Given their heat output and extreme brightness, my guess was that each of the three LEDs on these lamps were being driven quite hard. I was curious to see if the current being drawn was within the USB specifications. Checking the current would be rather hard for most people to do, as it would require hacking up a USB cable to allow for power measurements. Luckily, I have just the perfect USB gadget for this task...an inline voltage and current meter!

USB Current and Voltage Meter
For all I know, it might even be accurate.

Using it suggests that these LEDs are pulling somewhere in the neighborhood of 330mA, or about 1.6 watts. This figure doesn't actually change too much as they warm up, and boy do they ever! Pointing an IR thermometer at the LEDs gave me a reading of somewhere around 65 C (~150 F).

These LEDs are being driven hard to say the least, at 110mA per unit. (I presume, but was uanble to confirm due to an unusually crappy multimeter, that the LEDs and their resistors are in series with one another. At least I hope they are, or the darkness is going to be coming very soon for them.) Looking at the datasheet reveals an absolute maximum forward current of 150mA. Even so, I think they ought to last pretty well, provided the heat doesn't reach a point where the LEDs gradually deconstruct themselves over time. They might suffer phosphor burns from the intense emission of the underlying LED, but I suspect that will be the extent of the damage.

How Well Do They Work?

I think they work very well. Here's the part of the review where those of you seeking pretty pictures to look at it will be saying "FINALLY!" These were taken with a Sony DCR-TRV33 Handycam having decent low light sensitivity. I did not enable color slow shutter or the Nightshot system. Despite its boasting about the presense of a "megapixel" image sensor, I've got my doubts that it's really laying that much detail down into these pictures, especially after the JPEG compression got done with them.

Here's a look at one of the lights, plugged into a USB hub in the middle of a pitch black room. Click the picture to see it larger.

USB 3 LED light, plugged in and illuminated

Here the camera tells things as they are. Look at one of these things and it will be painfully bright! You will have a dark spot in your vision for quite some time afterwards. There is a LOT of light here.

Now, a shot taken from across the room, without a direct look at the light (to try and avoid confusing the camera's automatic metering and exposure control). This picture may also be clicked to see it larger.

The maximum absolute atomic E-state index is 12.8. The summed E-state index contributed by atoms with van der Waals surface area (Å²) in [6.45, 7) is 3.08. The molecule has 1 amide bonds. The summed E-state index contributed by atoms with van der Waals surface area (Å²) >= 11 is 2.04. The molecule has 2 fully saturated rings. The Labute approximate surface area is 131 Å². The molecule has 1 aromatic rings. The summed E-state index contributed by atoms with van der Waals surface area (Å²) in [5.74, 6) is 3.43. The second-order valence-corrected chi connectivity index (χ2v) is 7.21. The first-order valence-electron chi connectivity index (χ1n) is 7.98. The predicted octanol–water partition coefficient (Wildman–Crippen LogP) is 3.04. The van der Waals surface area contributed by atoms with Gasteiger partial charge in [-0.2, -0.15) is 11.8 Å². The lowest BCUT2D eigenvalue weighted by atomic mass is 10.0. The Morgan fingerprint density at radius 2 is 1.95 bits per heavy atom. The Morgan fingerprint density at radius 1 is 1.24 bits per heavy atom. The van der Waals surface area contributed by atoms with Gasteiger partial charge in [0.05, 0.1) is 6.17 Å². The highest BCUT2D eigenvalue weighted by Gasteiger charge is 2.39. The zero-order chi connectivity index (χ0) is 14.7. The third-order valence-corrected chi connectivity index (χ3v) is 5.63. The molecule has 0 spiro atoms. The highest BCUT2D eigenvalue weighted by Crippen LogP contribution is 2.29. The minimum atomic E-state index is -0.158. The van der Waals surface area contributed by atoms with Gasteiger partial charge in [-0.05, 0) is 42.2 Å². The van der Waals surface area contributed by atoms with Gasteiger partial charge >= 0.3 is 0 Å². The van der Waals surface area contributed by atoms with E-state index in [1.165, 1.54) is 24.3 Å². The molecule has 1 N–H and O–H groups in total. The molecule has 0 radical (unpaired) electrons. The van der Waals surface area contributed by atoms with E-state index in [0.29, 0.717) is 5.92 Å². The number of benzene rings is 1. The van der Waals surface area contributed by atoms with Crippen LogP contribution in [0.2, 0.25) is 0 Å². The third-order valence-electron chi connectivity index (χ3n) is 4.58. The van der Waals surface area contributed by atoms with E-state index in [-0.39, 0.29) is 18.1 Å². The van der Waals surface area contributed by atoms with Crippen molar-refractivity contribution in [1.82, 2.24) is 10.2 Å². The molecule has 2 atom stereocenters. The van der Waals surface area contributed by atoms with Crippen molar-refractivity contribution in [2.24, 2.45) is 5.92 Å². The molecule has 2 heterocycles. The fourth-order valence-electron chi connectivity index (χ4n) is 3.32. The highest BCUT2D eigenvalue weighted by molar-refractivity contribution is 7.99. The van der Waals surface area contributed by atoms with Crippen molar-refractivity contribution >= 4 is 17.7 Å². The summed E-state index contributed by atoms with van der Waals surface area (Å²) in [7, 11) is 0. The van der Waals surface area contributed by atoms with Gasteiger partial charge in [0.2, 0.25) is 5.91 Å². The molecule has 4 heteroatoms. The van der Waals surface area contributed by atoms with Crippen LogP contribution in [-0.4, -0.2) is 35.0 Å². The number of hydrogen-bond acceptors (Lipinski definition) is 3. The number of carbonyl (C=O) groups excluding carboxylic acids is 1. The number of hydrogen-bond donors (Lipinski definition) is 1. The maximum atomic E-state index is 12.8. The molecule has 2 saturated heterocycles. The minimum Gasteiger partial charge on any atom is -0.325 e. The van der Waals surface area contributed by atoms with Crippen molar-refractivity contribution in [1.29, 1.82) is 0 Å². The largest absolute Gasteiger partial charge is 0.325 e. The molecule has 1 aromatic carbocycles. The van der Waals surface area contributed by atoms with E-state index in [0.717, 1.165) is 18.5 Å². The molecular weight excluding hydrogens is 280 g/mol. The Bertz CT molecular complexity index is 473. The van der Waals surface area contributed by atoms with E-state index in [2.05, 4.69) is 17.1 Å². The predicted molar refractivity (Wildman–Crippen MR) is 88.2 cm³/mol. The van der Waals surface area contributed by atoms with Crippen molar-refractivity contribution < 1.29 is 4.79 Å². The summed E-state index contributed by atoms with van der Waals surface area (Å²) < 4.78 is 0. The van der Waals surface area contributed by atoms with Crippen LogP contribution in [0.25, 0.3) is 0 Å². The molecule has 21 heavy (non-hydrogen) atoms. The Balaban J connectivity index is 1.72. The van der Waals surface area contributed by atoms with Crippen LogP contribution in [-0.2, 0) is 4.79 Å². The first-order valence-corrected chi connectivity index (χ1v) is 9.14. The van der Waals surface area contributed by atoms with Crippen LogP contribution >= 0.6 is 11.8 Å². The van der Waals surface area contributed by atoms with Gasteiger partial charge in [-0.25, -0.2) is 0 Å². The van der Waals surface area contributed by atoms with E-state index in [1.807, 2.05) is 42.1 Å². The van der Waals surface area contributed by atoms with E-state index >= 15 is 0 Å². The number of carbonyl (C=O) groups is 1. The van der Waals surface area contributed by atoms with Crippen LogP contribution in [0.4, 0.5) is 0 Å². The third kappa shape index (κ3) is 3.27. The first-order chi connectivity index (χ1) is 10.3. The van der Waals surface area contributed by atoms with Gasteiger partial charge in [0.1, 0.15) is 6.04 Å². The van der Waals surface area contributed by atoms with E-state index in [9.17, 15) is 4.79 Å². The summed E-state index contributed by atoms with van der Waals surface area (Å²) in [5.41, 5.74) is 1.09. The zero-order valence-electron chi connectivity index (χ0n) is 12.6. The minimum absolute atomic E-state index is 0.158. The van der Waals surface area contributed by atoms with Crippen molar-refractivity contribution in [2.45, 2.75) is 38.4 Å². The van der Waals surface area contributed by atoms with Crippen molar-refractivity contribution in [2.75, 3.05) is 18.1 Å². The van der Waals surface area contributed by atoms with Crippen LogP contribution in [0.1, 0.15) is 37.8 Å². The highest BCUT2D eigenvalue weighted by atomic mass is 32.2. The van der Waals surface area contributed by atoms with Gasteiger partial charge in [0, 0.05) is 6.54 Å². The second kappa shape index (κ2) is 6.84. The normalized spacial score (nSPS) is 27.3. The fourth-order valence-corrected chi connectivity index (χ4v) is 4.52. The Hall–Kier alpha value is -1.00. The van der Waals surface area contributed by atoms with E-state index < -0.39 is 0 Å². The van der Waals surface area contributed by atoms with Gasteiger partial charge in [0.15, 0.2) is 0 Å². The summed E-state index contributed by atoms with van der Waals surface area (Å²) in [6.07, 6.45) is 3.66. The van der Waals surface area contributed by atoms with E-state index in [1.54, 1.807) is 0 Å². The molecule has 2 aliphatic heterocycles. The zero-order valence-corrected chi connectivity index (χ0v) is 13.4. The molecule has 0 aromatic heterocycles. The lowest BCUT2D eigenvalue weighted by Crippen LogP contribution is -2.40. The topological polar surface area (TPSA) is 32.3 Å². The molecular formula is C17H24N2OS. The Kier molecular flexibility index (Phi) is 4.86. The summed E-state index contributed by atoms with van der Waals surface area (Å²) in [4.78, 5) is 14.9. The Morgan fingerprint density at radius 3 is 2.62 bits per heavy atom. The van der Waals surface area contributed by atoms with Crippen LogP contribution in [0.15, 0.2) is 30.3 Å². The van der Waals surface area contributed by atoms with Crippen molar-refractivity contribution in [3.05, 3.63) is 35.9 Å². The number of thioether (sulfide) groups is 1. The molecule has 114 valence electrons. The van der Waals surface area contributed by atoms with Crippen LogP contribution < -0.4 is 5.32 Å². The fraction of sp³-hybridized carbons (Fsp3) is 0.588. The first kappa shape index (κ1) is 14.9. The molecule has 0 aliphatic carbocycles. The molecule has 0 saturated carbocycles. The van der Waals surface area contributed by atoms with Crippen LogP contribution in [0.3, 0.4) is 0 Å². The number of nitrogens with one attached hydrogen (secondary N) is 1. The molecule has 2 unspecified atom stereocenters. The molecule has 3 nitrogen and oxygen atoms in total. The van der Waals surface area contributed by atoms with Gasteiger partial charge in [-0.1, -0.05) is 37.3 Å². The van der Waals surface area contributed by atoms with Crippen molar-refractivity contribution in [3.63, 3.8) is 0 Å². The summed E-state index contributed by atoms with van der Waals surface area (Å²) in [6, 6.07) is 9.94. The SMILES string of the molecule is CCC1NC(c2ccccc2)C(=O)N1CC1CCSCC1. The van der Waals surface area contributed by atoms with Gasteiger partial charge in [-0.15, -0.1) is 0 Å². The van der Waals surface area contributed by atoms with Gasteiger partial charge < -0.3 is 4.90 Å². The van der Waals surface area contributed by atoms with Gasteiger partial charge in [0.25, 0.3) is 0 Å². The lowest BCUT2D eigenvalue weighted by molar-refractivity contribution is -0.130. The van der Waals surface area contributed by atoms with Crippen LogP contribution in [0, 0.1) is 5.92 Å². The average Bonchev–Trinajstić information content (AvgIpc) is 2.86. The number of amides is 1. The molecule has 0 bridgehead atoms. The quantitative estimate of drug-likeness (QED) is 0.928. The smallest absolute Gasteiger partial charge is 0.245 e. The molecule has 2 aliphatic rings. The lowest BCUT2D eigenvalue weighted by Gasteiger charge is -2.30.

Output from a USB 3 LED light from far away.

Things get a bit more subjective here, making analysis of the results much more difficult. Everyone's vision is different and as we age, our ability to see in low light naturally decreases. It's possible for a person to suffer from "night blindness" and not even be aware of it. Cameras and camcorders in particular tend to err on the conservative side, as image sensor noise limits how long they can hold their shutter open before the noise takes over. Even to the camcorder's point of view, though, there is detail in the picture. You can make out a few things, and there's even some reflection taking place from a shiny metal shelf situated a few feet away from the central light source. LEDs tend to produce very concentrated light (as in the picture above). Even so, these fan out pretty well.

These will, of course, destroy your night vision instantly if you catch even the slightest of a direct look at them. They should be quite dimmable, if your application so warrants.

The particular human (a truth in more than one way!) writing this review would tell you that he could read and see his way around fairly easily with the amount of light available. With five of these things running, not only would he need to find another USB port to power them all, he'd also have a pretty decently lit room.

These things would make great sources of lighting for bedtime reading, inside a camping tent, or anywhere else low power high efficiency lightning is needed. Put one on a stalk and there's a keyboard lamp for your laptop! You can even attach them to your keyring if you want, there's a ready cut opening right there in the case! They seem passably well made. In my usual style, I started this review the moment I got these lights, stopped working on it and finally came back to it after a few months. I've used these lights a lot. Not a one has broken or failed.

At one US dollar apiece, these things are a great deal. As well as they seem to work, and as much light as just one of them throws out, they're a no brainer. Highly recommended.


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Review and photography Copyright 2015 by William R. Walsh. Some rights reserved. Please view the terms and conditions, available from the top level page of this server, to see the terms governing the use of this material. Written September 7th, 2015.